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ABCNet: Attentive bilateral contextual network for efficient semantic segmentation of Fine-Resolution remotely sensed imagery

Research output: Contribution to Journal/MagazineJournal articlepeer-review

<mark>Journal publication date</mark>30/11/2021
<mark>Journal</mark>ISPRS Journal of Photogrammetry and Remote Sensing
Number of pages15
Pages (from-to)84-98
Publication StatusPublished
Early online date16/09/21
<mark>Original language</mark>English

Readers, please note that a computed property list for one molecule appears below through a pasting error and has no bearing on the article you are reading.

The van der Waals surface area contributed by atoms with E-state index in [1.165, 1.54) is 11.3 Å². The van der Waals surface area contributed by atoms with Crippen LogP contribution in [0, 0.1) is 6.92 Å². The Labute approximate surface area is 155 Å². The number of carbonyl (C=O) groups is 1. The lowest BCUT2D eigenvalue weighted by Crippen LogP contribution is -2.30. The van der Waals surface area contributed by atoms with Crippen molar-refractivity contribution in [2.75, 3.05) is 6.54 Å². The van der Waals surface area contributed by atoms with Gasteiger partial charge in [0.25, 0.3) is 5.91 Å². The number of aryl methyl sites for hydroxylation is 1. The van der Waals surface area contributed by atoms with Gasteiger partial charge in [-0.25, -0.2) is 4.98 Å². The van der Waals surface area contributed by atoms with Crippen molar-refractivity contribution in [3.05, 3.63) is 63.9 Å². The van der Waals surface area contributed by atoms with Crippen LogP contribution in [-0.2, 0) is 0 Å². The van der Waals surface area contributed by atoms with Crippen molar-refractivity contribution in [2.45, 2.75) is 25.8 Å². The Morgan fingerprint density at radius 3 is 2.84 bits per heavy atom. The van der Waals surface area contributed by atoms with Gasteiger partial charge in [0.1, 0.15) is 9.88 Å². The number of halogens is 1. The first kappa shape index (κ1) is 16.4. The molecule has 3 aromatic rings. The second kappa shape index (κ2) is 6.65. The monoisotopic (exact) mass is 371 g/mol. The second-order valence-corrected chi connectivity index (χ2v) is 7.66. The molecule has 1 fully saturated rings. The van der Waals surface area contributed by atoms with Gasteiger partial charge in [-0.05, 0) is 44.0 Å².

Semantic segmentation of remotely sensed imagery plays a critical role in many real-world applications, such as environmental change monitoring, precision agriculture, environmental protection, and economic assessment. Following rapid developments in sensor technologies, vast numbers of fine-resolution satellite and airborne remote sensing images are now available, for which semantic segmentation is potentially a valuable method. However, because of the rich complexity and heterogeneity of information provided with an ever-increasing spatial resolution, state-of-the-art deep learning algorithms commonly adopt complex network structures for segmentation, which often result in significant computational demand. Particularly, the frequently-used fully convolutional network (FCN) relies heavily on fine-grained spatial detail (fine spatial resolution) and contextual information (large receptive fields), both imposing high computational costs. This impedes the practical utility of FCN for real-world applications, especially those requiring real-time data processing. In this paper, we propose a novel Attentive Bilateral Contextual Network (ABCNet), a lightweight convolutional neural network (CNN) with a spatial path and a contextual path. Extensive experiments, including a comprehensive ablation study, demonstrate that ABCNet has strong discrimination capability with competitive accuracy compared with state-of-the-art benchmark methods while achieving significantly increased computational efficiency. Specifically, the proposed ABCNet achieves a 91.3% overall accuracy (OA) on the Potsdam test dataset and outperforms all lightweight benchmark methods significantly. The code is freely available at https://github.com/lironui/ABCNet.